2018: A Year in Books

I’ve had a very bookish year this year, and though this is by no means unusual I thought I’d wrap up my best-reads, must-reads, and all my bookish resolutions in one big post.

This year I’ve read 54 books, a little lower than my usual 70-80 mark. Most of them weren’t even sci-fi this year, which might seem off for me at first, but it’s mostly due to my Creative Writing MA dissertation focusing on fantasy literature rather than sci-fi (it went great if you were wondering). Most of the books I’ve read outside of university research have also been re-reads, mostly of the YA fantasy persuasion, which is what I turn to when I’m feeling a little overwhelmed with life.

So all-in-all I’ve had a great year for fantasy but not so much sci-fi or horror. Because of this I’ve decided that next year I’ll be doing whatever I can to read more horror. But for now, let’s wrap up my 2018 Must-Reads before I get on to 2019.

2018 Must Reads

This year, I must admit, I’ve failed my must read list! But I do have a valid reason for this, so never fear. The two texts I didn’t end up reading were The Fifth Season by NK Jemisin and Children of Time by Adrian Tchaikovsky. This is simply because I didn’t want to start any new series (given my being overwhelmed and all) before I’d finished the mountains of series I still have ongoing.

However I did manage to read:

So it wasn’t a complete failure of a year! And to prove it here are some of my favourite books of the year.

Best Reads of 2018

A few of my best reads I have already reviewed, including; The Book of Dust: La Belle Sauvage, Spinning Silver, and The Geek Feminist Revolution.

But there are two books I’ve read this year that I have yet to review that have really stuck with me, and here they are:

34409335The Wrong Stars by Tim Pratt was an incredible book. When the crew of the White Raven salvage an abandoned spaceship and find a woman who has been on board in stasis for years babbling about first contact with aliens they dismiss the claims; she has been asleep for a long time, and aliens are already an ingrained part of society. But when they realise they are not talking about the same aliens things get freaky.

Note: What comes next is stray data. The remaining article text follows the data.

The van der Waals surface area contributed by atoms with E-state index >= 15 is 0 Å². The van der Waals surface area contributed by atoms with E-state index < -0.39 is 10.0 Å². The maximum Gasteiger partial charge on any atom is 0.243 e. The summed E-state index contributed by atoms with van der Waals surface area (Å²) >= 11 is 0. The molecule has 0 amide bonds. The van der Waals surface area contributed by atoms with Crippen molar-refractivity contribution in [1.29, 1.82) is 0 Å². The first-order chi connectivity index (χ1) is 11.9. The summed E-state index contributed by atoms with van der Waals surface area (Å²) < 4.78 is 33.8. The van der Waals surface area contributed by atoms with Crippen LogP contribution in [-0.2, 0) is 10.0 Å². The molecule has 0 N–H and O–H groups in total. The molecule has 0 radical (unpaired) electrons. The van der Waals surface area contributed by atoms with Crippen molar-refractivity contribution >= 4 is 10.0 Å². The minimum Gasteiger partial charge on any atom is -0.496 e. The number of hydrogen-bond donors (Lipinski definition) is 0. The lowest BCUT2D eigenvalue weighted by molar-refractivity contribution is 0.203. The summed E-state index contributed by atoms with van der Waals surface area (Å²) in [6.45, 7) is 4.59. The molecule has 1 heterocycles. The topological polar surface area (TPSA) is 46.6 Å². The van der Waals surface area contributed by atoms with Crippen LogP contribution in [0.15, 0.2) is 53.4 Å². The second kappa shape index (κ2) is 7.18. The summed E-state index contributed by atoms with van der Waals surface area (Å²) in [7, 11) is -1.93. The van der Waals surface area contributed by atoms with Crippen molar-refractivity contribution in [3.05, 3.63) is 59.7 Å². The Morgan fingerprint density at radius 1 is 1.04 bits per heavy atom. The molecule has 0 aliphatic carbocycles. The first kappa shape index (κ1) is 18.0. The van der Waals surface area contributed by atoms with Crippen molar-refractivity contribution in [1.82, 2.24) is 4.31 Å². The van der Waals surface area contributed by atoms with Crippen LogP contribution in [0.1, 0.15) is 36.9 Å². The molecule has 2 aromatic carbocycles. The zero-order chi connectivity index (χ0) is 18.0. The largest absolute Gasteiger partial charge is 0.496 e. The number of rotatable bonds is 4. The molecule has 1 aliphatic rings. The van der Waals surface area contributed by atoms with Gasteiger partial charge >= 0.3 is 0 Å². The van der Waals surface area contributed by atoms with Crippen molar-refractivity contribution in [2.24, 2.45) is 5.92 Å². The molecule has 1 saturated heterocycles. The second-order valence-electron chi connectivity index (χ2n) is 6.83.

Anyone who loved A Long Way to a Small Angry Planet will adore The Wrong Stars. Pratt takes on big, terrifying questions with a small, quirky cast of characters reminiscent of a modern day Firefly. By the end of the book I felt like I was on board the White Raven myself, and I can’t wait to pick up the next book and return to it.

26863058Another book that has stuck with me this whole year is The Tiger and the Wolf by Adrian Tchaikovsky. This book is what prompted me to add more of Tchaikovsky’s work to my 2018 Must Read list, but I’m going to try and finish this series before I explore any more of his work.

The book follows Maniye, the daughter of the Wolf clans chief, who, like the rest of her clan, can turn into a wolf at will. But the other side of her parentage complicates things; her mother was the ruler of the Tiger clan, meaning that Maniye can also turn into a Tiger. Her soul remains split as she comes of age, and time begins to run out, forcing Maniye to make a difficult choice.

Tchaikovsky’s work is wonderful, I mean that in the most literal sense, I was full of wonder and delight reading this book. He crafted a world so real I fell into it with ease and I’m definitely eager to keep reading. Regardless of favourite genres I really feel this book would suit anyone, because for all its animal magic it is a story about people.

2019 Must Reads

The title of this section is a little misleading, because for 2019 I don’t actually have any Must-Reads, for a few different reasons. This year I wasn’t able to finish my list, and the whole affair made me a little anxious and put pressure on something that used to be enjoyable. So this year I won’t set myself any concrete challenges, but I will have two fairly lax goals to keep in mind when I read:

  • Finish as many unfinished series as I can (This of course means finishing series I have not yet read, not specifically ones that the writer hasn’t finished writing, looking at you Martin)
  • and get stuck into what I’m calling my Year of Horror, an effort to read as much horror as I can bear without crying or losing sleep to the point of hospitalisation.

My Year of Horror plan has come about after finally submitting some horror for my MA which went down pretty well with everyone who workshopped it. My work was inspired by Shirley Jackson’s The Lottery and I enjoyed it so much that I had a strange realisation: I love horror movies but don’t read that many horror books! So of course this has to be rectified.

I know this post has been a bit rambly, it’s mostly to gather my thoughts and set some loose goals for next year. But if you have made it this far have a very Happy New Year! And I’ll see you in 2019 for some terrifying reads!


‘Monstrous Regiment’ – Review